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Buster Keaton's career reached its creative apex with the rousing comic adventure The General. Not merely one of the finest silent films, this remains one of the great film comedies of all time. The Great Stone Face stars as Southern railroad engineer Johnny Gray, a man with only two loves: the sweet Annabelle Lee (Marion Mack) and his trustworthy engine, the eponymous General. When Fort Sumner is fired upon he's one of the first to enlist, but when the war office rejects him (he's too valuable as a trained engineer) his sweetie rejects him as a coward. Johnny has the opportunity to prove his bravery when Yankee spies steal his engine and inadvertently kidnap Annabelle, and Johnny pursues with all the resources at his disposal: handcar, bicycle, and finally railroad engine. Keaton's love/hate relationship with technology and machinery shines as he becomes one with his beloved locomotive and wrestles with a finicky cannon that threatens to blow his engine off the tracks; with tremendous dexterity, he nails the humor with inimitably deadpan takes. Spunky Marion Mack makes a perfect partner for Keaton, not merely a foil but a gifted comedienne in her own right. Other Keaton films contain more laughs and inspired comic stunts, but none combines romance, adventure, and comedy into a solid story as seamlessly as this silent masterpiece. --Sean Axmaker
In Steamboat Bill Jr., Keaton stars in the story of a college-educated young man who comes home to help his father work on his Mississippi River steamboat and immediately demonstrates just what a landlubber he is. What's worse, the woman he falls for is the daughter of his father's worst rival, a bullying rich guy who wants to drive Buster's boat out of business. Keaton's slapstick is inspired and precise, particularly during an amazing sequence in which he tries to walk across town during a tornado. Watch in amazement as the front of a building falls on Keaton and he walks away without a scratch. --Marshall Fine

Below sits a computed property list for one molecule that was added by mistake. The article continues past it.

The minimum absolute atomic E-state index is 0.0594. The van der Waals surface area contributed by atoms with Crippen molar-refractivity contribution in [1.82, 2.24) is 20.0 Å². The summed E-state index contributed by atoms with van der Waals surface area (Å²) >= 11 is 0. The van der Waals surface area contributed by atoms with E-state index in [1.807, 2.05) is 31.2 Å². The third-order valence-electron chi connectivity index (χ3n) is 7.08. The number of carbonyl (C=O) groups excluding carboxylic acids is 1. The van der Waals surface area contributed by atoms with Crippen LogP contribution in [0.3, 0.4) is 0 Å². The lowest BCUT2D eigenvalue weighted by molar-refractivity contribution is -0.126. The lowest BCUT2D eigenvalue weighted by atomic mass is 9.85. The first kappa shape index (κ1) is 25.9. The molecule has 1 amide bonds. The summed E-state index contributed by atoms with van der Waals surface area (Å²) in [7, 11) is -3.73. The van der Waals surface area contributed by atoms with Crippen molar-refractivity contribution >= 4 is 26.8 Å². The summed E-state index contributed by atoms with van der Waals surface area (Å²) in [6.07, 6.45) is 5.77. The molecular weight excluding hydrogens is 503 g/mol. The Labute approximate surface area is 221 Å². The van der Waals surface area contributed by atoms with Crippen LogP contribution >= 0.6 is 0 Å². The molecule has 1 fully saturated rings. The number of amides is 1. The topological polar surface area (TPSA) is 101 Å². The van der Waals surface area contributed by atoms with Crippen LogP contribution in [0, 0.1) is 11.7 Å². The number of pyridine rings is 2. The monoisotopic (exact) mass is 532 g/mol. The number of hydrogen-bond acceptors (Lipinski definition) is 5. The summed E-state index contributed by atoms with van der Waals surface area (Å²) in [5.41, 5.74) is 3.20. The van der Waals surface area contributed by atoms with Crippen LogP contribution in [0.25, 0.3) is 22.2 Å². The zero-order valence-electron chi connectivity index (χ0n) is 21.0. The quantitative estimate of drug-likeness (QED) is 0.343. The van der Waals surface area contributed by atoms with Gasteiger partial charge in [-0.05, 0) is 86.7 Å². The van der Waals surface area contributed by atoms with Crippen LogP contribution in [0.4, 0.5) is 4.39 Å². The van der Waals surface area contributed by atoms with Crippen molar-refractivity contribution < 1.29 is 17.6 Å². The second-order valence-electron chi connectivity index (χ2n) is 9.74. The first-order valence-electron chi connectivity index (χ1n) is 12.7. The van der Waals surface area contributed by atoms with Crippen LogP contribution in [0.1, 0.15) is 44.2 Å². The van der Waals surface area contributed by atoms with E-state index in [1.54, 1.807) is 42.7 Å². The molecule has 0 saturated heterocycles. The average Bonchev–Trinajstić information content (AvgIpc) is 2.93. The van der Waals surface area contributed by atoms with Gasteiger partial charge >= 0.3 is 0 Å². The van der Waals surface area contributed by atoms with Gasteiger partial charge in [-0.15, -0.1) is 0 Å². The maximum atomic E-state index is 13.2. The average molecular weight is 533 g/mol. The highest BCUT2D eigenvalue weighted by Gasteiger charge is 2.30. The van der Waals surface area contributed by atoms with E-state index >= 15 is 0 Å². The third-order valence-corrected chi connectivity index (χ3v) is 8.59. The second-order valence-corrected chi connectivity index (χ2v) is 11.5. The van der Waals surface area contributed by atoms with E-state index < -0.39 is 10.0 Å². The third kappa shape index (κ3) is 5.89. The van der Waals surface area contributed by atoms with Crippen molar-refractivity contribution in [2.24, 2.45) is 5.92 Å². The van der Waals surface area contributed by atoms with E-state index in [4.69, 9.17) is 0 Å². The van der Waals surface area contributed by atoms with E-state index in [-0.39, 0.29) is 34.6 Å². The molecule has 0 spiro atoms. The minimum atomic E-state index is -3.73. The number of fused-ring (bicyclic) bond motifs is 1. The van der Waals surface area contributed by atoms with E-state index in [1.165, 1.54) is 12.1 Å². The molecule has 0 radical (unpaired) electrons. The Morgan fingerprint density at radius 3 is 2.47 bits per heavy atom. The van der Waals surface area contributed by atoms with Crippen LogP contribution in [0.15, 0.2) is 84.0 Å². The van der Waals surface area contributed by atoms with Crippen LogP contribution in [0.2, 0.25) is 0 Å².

the old chaplin vs keaton thing seems all the more pointless upon viewing the bulk of keatons work.
comparing them is a bit like the old apples and oranges thing. Read more
Great cinematography and action for one of the most impressive early comedies. Roger Ebert calls the Alloy Orchestra "the best in the world at accompanying silent film". Read morePublished on April 29 2004 by Ardeal
Buster Keaton's love of history, engineering and operatic displays of action are put to their finest use in his masterwork, The General. Read more
This is a very good collection of the "essentials" of Keaton. One problem I have is that the bonus disk includes the complete "Hard Luck" (it adds back in the... Read morePublished on Jan. 11 2004 by D. Junius
While the Kino releases of these and other Buster Keaton films are entertaining, this release has the advantage of (1) being taken from excellent prints of the movies, and (2) the... Read morePublished on Jan. 5 2004 by Primadogga
Favorite movies, like books, plays, and music, are purely subjective. "The General" happens to be my favorite film comedy - I have seen no other to match it. Read morePublished on Jan. 5 2004 by F. Adcock
I don't disagree with the minor complaints of some of the other reviews of this Kino set of Buster Keaton's 1920s films. The music isn't always at the highest level. Read morePublished on Dec 24 2003 by "willtb2004"
Well, at least it's the one I was waiting for. "The General" is one of my all-time favorite movies, and "Steamboat Bill" is my second most favorite Keaton... Read morePublished on Nov. 29 2003 by L. Barden